Curator, collector, and dealer Helena Porter recognized a widespread need for personalized support and guidance for new collectors looking to enter the world of fine art acquisition. Porter founded Longgame Fine Art with the idea of providing comprehensive services to facilitate the sale and acquisition of secondary market artworks, helping clients not only build a collection to their tastes but build a portfolio of assets that help develop and diversify wealth. Though the cultural value of art is widely understood, its position as a tool for financial enrichment is often considered obscure or out of reach; Longgame Fine Art situates itself at this exact juncture, aiding those already interested in art in their ability to confidently collect, building long-term wealth.
Representing work by artists ranging from Jean-Michael Basquiat to Vincent Van Gogh, Longgame Fine Art has grown into a historically significant collection that works to both educate clients as well as offer a high-value starting point for those just beginning their collecting journey. Simplicity of process is a core part of the Longgame Fine Art’s ethos—both fine art sellers and buyers can benefit from the swift and exciting endeavor of building and refining a collection.
We reached out to Porter to learn more about the genesis of Longgame Fine Art, and what advice she has for new collectors.
Tell us about your background, what led you to found Longgame Fine Art? What first inspired your interest in art?
I have loved and appreciated fine art since I was a young girl. I come from a long lineage of fine art collectors. When I was a child, my maternal great-grandmother, Mama, had many beautiful paintings hanging on her walls, in every room and hallway. She would tell me about each painting in great detail. When my great-grandmother died, my maternal grandmother inherited her art collections. Upon the death of my grandmother, my mother was appointed as custodian of the family’s art collection.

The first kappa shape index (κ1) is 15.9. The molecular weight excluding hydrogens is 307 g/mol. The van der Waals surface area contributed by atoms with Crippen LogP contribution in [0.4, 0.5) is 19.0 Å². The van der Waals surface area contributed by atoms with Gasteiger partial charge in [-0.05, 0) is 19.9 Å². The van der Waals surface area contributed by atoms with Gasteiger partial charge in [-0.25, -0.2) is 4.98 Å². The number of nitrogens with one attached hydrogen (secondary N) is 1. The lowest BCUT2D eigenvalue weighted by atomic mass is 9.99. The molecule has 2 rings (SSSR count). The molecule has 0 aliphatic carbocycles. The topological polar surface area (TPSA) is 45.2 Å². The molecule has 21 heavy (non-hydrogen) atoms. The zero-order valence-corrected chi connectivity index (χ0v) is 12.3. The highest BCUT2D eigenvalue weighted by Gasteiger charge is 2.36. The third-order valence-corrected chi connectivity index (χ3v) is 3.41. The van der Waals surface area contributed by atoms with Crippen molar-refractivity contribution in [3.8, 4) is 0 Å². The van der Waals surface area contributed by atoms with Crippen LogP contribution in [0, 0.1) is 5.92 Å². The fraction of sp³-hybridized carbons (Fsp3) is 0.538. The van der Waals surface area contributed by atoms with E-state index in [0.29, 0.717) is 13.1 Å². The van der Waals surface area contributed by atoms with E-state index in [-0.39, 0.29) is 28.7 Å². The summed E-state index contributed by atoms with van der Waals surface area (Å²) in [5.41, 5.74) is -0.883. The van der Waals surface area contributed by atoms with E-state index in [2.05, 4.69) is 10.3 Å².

What is the core mission or ethos of Longgame Fine Art?
I founded my company to represent collectors on both sides of the pendulum. My company’s mission is to negotiate the sale and acquisition of secondary-market fine art by master artists. Our goal is to have a favorable outcome for both collectors. Meaning, we dissuade sellers from seeking top-market prices to help the next collector acquire the artwork at a fair and reasonable price.
Since the opening of Longgame Fine Art, what is one of the biggest lessons you’ve learned?
My biggest lesson has been logistics: security, storage, handling, and transportation. As a new company, prior to sales income, the above four were very expensive and created a huge financial burden. At the start of my company, our initial clients were selling collectors. As a business, it is our responsibility to cover the above costs to secure possession of the artwork in order to guarantee its availability and accuracy.
Is there a guiding principle for the type of art you work with?
In order for my firm to represent a selling collector, much due diligence is levied to confirm ownership. The seller must prove their ownership before entering into a partnership agreement. They must present factual and actual proof that they are indeed the legal and rightful owner of the artwork. Without this documentation, we will not accept the artwork or the seller as a client.
A lot has changed in the gallery world over the past few years. Do you have any predictions for the future of the art market? Or are there any trends that you find particularly exciting or intriguing?
I can only speak from the secondary market fine art perspective. Many only purchase art through professional representation and do not want to be identified as the owner. I do not see that changing, at least not in the near future.
As for predictions, I believe web 3.0 will have a significant impact on galleries. Web 3.0 and the Metaverse will offer a vivid gallery experience with a profound 3D and interactive viewing experience. Something I, myself, am looking forward to.
Do you have any advice for new collectors?
I would advise new collectors to buy art from their hearts. Let their first purchase be an artwork that resonates from a place deep within themself. The artwork should have a deep meaning that invokes emotion. This will ensure a beautiful beginning into the world of art collecting.
What is your favorite piece in Longgame’s collection? Why?
This is a tough question because I have many favorites. I will say (ca. 1941–48) by Marc Chagall. The painting was created during the time period he live in New York, during his exile due to World War II. Chagall and Monet are my top two master artists. As an American, to represent a Chagall painting painted on USA soil is very rare, and special to me.